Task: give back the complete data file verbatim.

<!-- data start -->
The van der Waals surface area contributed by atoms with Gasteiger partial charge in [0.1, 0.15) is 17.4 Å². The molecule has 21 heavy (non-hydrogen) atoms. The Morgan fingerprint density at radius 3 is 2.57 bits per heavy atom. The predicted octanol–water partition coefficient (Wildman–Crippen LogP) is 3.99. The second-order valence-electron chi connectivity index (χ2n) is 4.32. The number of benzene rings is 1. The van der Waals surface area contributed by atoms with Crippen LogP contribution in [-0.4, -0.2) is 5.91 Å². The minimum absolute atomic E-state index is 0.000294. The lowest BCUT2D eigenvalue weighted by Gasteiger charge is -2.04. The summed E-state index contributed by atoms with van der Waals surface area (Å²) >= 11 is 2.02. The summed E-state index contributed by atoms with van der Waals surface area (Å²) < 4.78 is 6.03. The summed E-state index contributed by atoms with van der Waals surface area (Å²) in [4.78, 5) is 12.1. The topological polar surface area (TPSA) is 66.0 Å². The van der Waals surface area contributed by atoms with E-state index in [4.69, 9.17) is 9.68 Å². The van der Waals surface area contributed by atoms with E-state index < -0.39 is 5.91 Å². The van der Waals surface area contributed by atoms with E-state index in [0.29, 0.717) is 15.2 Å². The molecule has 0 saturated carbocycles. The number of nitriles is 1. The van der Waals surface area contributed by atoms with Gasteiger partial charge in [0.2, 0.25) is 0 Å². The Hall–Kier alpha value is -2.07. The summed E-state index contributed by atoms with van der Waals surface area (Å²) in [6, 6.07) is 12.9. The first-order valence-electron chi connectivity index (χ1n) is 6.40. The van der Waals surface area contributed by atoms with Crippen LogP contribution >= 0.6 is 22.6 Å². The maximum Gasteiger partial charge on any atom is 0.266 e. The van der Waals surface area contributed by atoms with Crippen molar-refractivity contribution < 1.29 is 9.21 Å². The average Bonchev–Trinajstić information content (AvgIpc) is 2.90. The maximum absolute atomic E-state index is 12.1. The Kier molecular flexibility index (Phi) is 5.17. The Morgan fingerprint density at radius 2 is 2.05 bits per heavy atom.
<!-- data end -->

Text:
The van der Waals surface area contributed by atoms with Gasteiger partial charge in [0.1, 0.15) is 17.4 Å². The molecule has 21 heavy (non-hydrogen) atoms. The Morgan fingerprint density at radius 3 is 2.57 bits per heavy atom. The predicted octanol–water partition coefficient (Wildman–Crippen LogP) is 3.99. The second-order valence-electron chi connectivity index (χ2n) is 4.32. The number of benzene rings is 1. The van der Waals surface area contributed by atoms with Crippen LogP contribution in [-0.4, -0.2) is 5.91 Å². The minimum absolute atomic E-state index is 0.000294. The lowest BCUT2D eigenvalue weighted by Gasteiger charge is -2.04. The summed E-state index contributed by atoms with van der Waals surface area (Å²) >= 11 is 2.02. The summed E-state index contributed by atoms with van der Waals surface area (Å²) < 4.78 is 6.03. The summed E-state index contributed by atoms with van der Waals surface area (Å²) in [4.78, 5) is 12.1. The topological polar surface area (TPSA) is 66.0 Å². The van der Waals surface area contributed by atoms with E-state index in [4.69, 9.17) is 9.68 Å². The van der Waals surface area contributed by atoms with E-state index < -0.39 is 5.91 Å². The van der Waals surface area contributed by atoms with E-state index in [0.29, 0.717) is 15.2 Å². The molecule has 0 saturated carbocycles. The number of nitriles is 1. The van der Waals surface area contributed by atoms with Gasteiger partial charge in [0.2, 0.25) is 0 Å². The Hall–Kier alpha value is -2.07. The summed E-state index contributed by atoms with van der Waals surface area (Å²) in [6, 6.07) is 12.9. The first-order valence-electron chi connectivity index (χ1n) is 6.40. The van der Waals surface area contributed by atoms with Crippen LogP contribution >= 0.6 is 22.6 Å². The maximum Gasteiger partial charge on any atom is 0.266 e. The van der Waals surface area contributed by atoms with Crippen molar-refractivity contribution < 1.29 is 9.21 Å². The average Bonchev–Trinajstić information content (AvgIpc) is 2.90. The maximum absolute atomic E-state index is 12.1. The Kier molecular flexibility index (Phi) is 5.17. The Morgan fingerprint density at radius 2 is 2.05 bits per heavy atom.